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John Antell represents successful appellant at Supreme Court

12th September 2014

Robertson v Swift [2014] UKSC 50; [2012] EWCA Civ 1794; [2013] Bus. L.R. 479; (2013) 177 J.P. 169; [2013] E.C.C. 9; [2013] C.T.L.C. 57; (2013) 157(3) S.J.L.B. 31

Trader and consumer entering into contract in the consumer’s home on the trader’s second visit. Trader not giving the consumer written notice of his right to cancel the contract under the Cancellation of Contracts made in a Consumer’s Home etc Regulations 2008. Consumer nevertheless informing the trader, two days later, that he was cancelling the contract. Trader suing the consumer for the difference between the deposit paid and the 50% “cancellation charge” provided for in the contract. Consumer defending on the basis of the Regulations but trial judge finding that the Regulations only apply to contracts made at a “first visit”. Held by the Court of Appeal that the Regulations apply whenever a contract is made in the consumer’s home irrespective of how many visits there have previously been. Further held that the Regulations are not ultra vires because s.2(2) of the European Communities Act 1972 and s.59  of the Consumers, Estate Agents and Redress Act 2007 together provide the necessary authority for the Regulations. The Court of Appeal did however, decide that the Consumer could not recover his deposit because the right to cancel and recover a deposit (as distinct from the right not to be liable for any further payment) only arose when the trader served notice of the right to cancel which the trader had not done.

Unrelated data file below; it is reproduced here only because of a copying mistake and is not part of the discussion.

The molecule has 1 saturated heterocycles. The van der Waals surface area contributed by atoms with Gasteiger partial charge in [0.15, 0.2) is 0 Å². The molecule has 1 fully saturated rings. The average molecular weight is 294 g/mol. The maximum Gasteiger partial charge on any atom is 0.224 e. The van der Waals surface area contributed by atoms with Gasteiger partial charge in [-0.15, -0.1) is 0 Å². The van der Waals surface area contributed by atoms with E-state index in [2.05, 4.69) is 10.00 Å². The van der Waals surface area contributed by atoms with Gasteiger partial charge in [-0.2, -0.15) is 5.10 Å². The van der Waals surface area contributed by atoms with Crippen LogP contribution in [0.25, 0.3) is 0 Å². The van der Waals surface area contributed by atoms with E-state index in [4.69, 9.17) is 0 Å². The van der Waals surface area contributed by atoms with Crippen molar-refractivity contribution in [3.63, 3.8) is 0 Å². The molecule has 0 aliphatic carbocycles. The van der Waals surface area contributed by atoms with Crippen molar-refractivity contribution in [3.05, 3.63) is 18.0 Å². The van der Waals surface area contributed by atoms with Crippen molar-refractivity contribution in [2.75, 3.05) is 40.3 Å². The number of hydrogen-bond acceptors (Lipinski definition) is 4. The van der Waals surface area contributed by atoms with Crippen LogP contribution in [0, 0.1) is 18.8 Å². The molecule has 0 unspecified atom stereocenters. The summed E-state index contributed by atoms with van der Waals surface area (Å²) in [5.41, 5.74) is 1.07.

On appeal to the Supreme Court on the recovery of deposit point, held that the 2008 Regulations must be interpreted in accordance with the purpose of the Doorstep Selling Directive. To hold that the consumer did not have the right to cancel because the trader had not served written notice of the right to cancel would run directly counter to the overall purpose of the Directive in ensuring that a consumer has the opportunity to withdraw from a contract without suffering significant adverse consequences. A purposive interpretation was therefore required and the 2008 regulations should be read such that a failure by a trader to give written notice of the right to cancel does not deprive a consumer of the statutory right to cancel.      

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John Antell represents successful appellant at Supreme Court